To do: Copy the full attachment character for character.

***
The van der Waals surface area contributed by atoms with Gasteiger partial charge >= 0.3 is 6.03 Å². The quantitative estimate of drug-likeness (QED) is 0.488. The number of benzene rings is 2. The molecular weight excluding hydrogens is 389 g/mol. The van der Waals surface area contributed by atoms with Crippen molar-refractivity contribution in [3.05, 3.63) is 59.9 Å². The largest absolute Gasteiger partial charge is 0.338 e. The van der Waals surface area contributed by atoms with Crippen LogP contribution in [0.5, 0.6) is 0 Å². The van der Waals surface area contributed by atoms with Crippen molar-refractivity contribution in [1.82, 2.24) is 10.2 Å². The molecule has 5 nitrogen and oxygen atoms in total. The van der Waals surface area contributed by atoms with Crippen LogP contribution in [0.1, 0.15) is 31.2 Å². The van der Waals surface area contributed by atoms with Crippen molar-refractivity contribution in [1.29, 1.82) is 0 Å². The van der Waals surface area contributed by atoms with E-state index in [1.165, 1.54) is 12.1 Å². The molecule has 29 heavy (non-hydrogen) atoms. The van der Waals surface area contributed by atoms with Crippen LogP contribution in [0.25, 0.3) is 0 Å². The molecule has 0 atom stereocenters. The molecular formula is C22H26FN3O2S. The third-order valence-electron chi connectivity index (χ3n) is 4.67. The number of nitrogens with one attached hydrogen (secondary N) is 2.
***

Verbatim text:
The van der Waals surface area contributed by atoms with Gasteiger partial charge >= 0.3 is 6.03 Å². The quantitative estimate of drug-likeness (QED) is 0.488. The number of benzene rings is 2. The molecular weight excluding hydrogens is 389 g/mol. The van der Waals surface area contributed by atoms with Crippen molar-refractivity contribution in [3.05, 3.63) is 59.9 Å². The largest absolute Gasteiger partial charge is 0.338 e. The van der Waals surface area contributed by atoms with Crippen LogP contribution in [0.5, 0.6) is 0 Å². The van der Waals surface area contributed by atoms with Crippen molar-refractivity contribution in [1.82, 2.24) is 10.2 Å². The molecule has 5 nitrogen and oxygen atoms in total. The van der Waals surface area contributed by atoms with Crippen LogP contribution in [0.1, 0.15) is 31.2 Å². The van der Waals surface area contributed by atoms with Crippen molar-refractivity contribution in [1.29, 1.82) is 0 Å². The van der Waals surface area contributed by atoms with E-state index in [1.165, 1.54) is 12.1 Å². The molecule has 29 heavy (non-hydrogen) atoms. The van der Waals surface area contributed by atoms with Crippen LogP contribution in [0.25, 0.3) is 0 Å². The molecule has 0 atom stereocenters. The molecular formula is C22H26FN3O2S. The third-order valence-electron chi connectivity index (χ3n) is 4.67. The number of nitrogens with one attached hydrogen (secondary N) is 2.